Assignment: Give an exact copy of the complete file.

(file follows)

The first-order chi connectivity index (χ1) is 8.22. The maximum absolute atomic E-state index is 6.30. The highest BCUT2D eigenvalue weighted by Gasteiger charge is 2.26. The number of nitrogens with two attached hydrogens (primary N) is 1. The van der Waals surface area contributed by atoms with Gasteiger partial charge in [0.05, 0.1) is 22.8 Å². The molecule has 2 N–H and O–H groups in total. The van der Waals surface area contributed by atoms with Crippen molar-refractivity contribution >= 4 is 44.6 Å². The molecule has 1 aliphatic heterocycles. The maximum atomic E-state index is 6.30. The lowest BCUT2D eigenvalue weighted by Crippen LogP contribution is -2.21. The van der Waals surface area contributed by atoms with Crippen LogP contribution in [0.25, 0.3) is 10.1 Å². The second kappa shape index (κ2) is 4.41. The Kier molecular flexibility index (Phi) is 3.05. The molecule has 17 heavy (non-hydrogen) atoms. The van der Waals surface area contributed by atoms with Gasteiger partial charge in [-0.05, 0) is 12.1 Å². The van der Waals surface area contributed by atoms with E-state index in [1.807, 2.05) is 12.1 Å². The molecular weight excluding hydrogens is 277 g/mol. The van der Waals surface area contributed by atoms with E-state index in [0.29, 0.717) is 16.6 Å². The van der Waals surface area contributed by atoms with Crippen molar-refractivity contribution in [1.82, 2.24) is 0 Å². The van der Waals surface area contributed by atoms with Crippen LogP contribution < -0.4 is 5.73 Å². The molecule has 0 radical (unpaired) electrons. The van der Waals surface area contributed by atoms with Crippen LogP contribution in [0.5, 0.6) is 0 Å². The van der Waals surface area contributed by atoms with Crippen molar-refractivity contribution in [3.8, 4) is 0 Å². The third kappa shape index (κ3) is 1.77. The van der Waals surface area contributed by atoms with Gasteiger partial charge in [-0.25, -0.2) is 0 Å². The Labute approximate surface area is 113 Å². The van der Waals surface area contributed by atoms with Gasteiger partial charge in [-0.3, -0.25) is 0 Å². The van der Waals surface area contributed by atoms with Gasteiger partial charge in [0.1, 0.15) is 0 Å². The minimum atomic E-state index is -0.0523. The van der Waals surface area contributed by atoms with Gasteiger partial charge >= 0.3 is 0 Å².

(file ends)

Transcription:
The first-order chi connectivity index (χ1) is 8.22. The maximum absolute atomic E-state index is 6.30. The highest BCUT2D eigenvalue weighted by Gasteiger charge is 2.26. The number of nitrogens with two attached hydrogens (primary N) is 1. The van der Waals surface area contributed by atoms with Gasteiger partial charge in [0.05, 0.1) is 22.8 Å². The molecule has 2 N–H and O–H groups in total. The van der Waals surface area contributed by atoms with Crippen molar-refractivity contribution >= 4 is 44.6 Å². The molecule has 1 aliphatic heterocycles. The maximum atomic E-state index is 6.30. The lowest BCUT2D eigenvalue weighted by Crippen LogP contribution is -2.21. The van der Waals surface area contributed by atoms with Crippen LogP contribution in [0.25, 0.3) is 10.1 Å². The second kappa shape index (κ2) is 4.41. The Kier molecular flexibility index (Phi) is 3.05. The molecule has 17 heavy (non-hydrogen) atoms. The van der Waals surface area contributed by atoms with Gasteiger partial charge in [-0.05, 0) is 12.1 Å². The van der Waals surface area contributed by atoms with E-state index in [1.807, 2.05) is 12.1 Å². The molecular weight excluding hydrogens is 277 g/mol. The van der Waals surface area contributed by atoms with E-state index in [0.29, 0.717) is 16.6 Å². The van der Waals surface area contributed by atoms with Crippen molar-refractivity contribution in [1.82, 2.24) is 0 Å². The van der Waals surface area contributed by atoms with Crippen LogP contribution < -0.4 is 5.73 Å². The molecule has 0 radical (unpaired) electrons. The van der Waals surface area contributed by atoms with Crippen LogP contribution in [0.5, 0.6) is 0 Å². The van der Waals surface area contributed by atoms with Crippen molar-refractivity contribution in [3.8, 4) is 0 Å². The third kappa shape index (κ3) is 1.77. The van der Waals surface area contributed by atoms with Gasteiger partial charge in [-0.25, -0.2) is 0 Å². The Labute approximate surface area is 113 Å². The van der Waals surface area contributed by atoms with Gasteiger partial charge in [-0.3, -0.25) is 0 Å². The van der Waals surface area contributed by atoms with Gasteiger partial charge in [0.1, 0.15) is 0 Å². The minimum atomic E-state index is -0.0523. The van der Waals surface area contributed by atoms with Gasteiger partial charge >= 0.3 is 0 Å².